It’s an interesting point - in real life you couldn’t be sure what effect a decision/policy would have until it had been implemented - or indeed until quite some time after it had been implemented. In the game, it’s only through repeated playing (something you can’t do in real life) they you find out what the effects are.
An idea for Democracy 3 would be have have effects more randomised - some you couldn’t be sure, even if you’d played it before, what the effect would be. For example, introducing community policing could turn out to be a disaster that made no real difference, or could turn out to be a roaring success. Obviously there would have to be some degree of consistency, otherwise the game would become complete luck, but it should be less predictable than at present.
Indeed, much of politics is very uncertain, yet in the game its always presented in a very certain way. You know exactly what the effects of a particular policy or change of policy will be, exactly how parents are feeling, exactly the impact that last event just had. I think that this needs to be made a lot more fuzzy - sort of a “fog of war”. You would gauge public opinion through opinion polls, which would ineviably have a margin of error in them. The results of policies would only become clear over time, and even then would be a little bit uncertain. This would need a bit of a rethink - instead of bar charts that show exact figures, there woud have to be a way of showing much more uncertain information.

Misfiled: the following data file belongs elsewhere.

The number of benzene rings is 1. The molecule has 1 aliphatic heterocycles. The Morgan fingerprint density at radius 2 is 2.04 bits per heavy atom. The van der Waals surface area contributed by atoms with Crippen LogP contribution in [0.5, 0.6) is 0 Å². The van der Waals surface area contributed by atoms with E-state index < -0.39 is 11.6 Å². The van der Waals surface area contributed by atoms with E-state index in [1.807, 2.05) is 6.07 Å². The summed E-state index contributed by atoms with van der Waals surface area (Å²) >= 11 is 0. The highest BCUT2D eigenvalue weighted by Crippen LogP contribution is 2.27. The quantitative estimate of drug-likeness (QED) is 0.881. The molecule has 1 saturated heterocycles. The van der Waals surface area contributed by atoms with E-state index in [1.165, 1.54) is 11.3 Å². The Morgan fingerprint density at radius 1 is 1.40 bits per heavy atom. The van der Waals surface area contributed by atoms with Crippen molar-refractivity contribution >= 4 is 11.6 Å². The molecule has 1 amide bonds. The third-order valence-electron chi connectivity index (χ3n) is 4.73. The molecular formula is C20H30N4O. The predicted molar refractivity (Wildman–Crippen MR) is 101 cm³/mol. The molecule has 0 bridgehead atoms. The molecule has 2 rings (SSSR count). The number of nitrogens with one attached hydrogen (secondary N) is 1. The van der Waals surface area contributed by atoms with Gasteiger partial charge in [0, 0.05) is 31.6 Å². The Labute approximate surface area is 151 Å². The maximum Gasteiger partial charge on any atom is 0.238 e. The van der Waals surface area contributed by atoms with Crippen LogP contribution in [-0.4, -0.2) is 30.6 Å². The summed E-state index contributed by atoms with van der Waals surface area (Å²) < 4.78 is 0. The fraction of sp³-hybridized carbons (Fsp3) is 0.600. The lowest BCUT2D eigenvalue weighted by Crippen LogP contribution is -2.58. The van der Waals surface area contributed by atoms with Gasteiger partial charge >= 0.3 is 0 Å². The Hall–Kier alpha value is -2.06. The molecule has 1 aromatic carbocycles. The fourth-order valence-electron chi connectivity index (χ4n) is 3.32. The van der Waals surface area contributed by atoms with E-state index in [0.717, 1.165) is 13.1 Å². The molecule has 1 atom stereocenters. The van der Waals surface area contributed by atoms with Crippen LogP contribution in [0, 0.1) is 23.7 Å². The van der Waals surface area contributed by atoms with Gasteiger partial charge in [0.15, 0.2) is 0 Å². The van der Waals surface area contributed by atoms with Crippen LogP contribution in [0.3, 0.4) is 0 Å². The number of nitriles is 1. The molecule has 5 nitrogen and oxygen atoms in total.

But if you think about it, is makes sense - for example, it is a matter of controversy in this country (the UK) what effect community policing is having. The Government argue that it is having a major effect in making people feel safer and reducing anti-social behavior, whereas others think that it is a gigantic waste of money that is having no effect whatsoever. You can’t say for definite which is true - probably somewhere in the middle. Indeed, it may be a good idea to have an element where you can make claims about what effect it is having - you might say “we believe that community policing is having a major effect on cutting crime”, and it would be up to the people to choose whether to believe you. This could link in with cynicism - when you implemented a policy, you would say what effect you thought it would have. If you were wrong, cynicism would increase, and the more cynical the public, the less they would believe your claims.
I think that something along these lines could be a major improvement in the next version, and there are a number of connected things that it could lead to, including spin.